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Image of a young Linda BrownIn 1954, Brown v. Board of Education was one of the biggest legal victories of the civil rights era, overturning the 1896 Plessy v. Ferguson “separate but equal” case. Federal government was given the right to force states to integrate their schools, which allowed children of color equal opportunity for attending schools.

Linda Brown, the young girl at the center of Brown v. Education passed away Monday March 26, 2018 at the age of 76. Her father, Rev. Oliver Brown sued the Topeka, Kansas school board so that his daughter would have the right to attend the schools that were at the time all-white. Brown’s case was combined with four other school segregation cases to be heard by the Supreme Court.

Despite the decision, it took many years of continued legal battles and protests before ending segregation completely. The end of segregation also did not end the social issues surrounding racism that have persisted in this country over the years. Over time people have continued to fight for equal rights with perseverance, hope, and unity, using the legal system, politics, and social platforms. Let us all reflect on the impacts of this case on our nation as we remember Linda Brown, and her family’s contributions to equality in this country.

What is the Logan Act?

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Photograph of X-Men character WolverineIs the Logan Act somehow related to the Marvel Universe’s Wolverine and a prohibition against lacing a mutant’s skeleton with adamantium?  Well, no, Wolverine is Canadian and the actual act wouldn’t apply to him.  But it does have to do with the acts that occur between private US citizens and foreign governments, so the other X-Men may want to read up.

The Logan Act has been in the news a lot lately thanks to the exploits of ex-National Security Advisor, Lieutenant General Michael Flynn.  The controversy there surrounds the communications that Flynn had with a Russian ambassador about the sanctions the Obama administration was imposing on Russia for their attempts at influencing the Presidential election.  Is what he did really a violation of the Logan Act?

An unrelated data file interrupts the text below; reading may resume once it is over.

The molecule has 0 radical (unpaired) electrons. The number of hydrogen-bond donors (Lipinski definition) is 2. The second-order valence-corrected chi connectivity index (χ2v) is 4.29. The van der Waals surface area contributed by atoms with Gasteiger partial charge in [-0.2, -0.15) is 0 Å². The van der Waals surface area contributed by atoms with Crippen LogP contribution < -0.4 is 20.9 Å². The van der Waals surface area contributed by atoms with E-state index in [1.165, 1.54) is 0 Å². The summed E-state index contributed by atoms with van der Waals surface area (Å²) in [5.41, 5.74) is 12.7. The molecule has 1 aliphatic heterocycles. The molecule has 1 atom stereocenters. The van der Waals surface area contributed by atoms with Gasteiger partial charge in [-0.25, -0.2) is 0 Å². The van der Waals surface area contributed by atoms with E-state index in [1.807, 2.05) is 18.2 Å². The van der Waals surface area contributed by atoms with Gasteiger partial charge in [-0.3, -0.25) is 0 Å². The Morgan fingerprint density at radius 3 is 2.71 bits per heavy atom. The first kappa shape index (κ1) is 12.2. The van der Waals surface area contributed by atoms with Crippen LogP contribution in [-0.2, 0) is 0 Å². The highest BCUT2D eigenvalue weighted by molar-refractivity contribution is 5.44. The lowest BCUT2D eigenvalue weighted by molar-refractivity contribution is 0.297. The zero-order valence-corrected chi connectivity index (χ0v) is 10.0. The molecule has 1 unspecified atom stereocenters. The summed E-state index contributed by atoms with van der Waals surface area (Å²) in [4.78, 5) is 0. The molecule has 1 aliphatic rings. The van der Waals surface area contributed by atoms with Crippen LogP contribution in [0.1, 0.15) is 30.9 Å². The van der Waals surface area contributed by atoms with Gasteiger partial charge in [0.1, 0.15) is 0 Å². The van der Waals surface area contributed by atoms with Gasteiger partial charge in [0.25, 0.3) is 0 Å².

Turning to the act, it reads:  “Any citizen of the United States, wherever he may be, who, without authority of the United States, directly or indirectly commences or carries on any correspondence or intercourse with any foreign government or any officer or agent thereof, in relation to any disputes or controversies with the United States, or to defeat the measures of the United States, shall be fined under this title or imprisoned not more than three years, or both.”

Conflicts of Law Regarding Recreational Marijuana (Cannabis) Laws in the U.S.

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This post is a continuation of the exploration of this subject in an earlier blog post.

The 2016 election saw the voters of 4 states—California, Massachusetts, Maine and Nevada-- elect to legalize recreational use by adults of marijuana in their jurisdictions while the 5th state where the issue was on the ballot, Arizona, voted not to legalize the use. This brings to 8 (the others being Colorado, Washington. Oregon and Alaska) the number of states where recreational use of cannabis has been legalized. (A complete listing of the status of laws regarding cannabis in U.S. jurisdictions can be found here.)

The New WhiteHouse.gov

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Since 1994, every President of the United States has had a website located at WhiteHouse.gov providing information and resources for citizens.  On Friday, January 20, 2017, President Trump’s new White House website was launched.  Though still under development, the site contains preliminary information about the new administration’s policies in a few areas.  It appears that, for the moment, the new administration has retained former President Obama’s We the People site, where citizens can petition the White House and receive responses, if they gather enough signatures.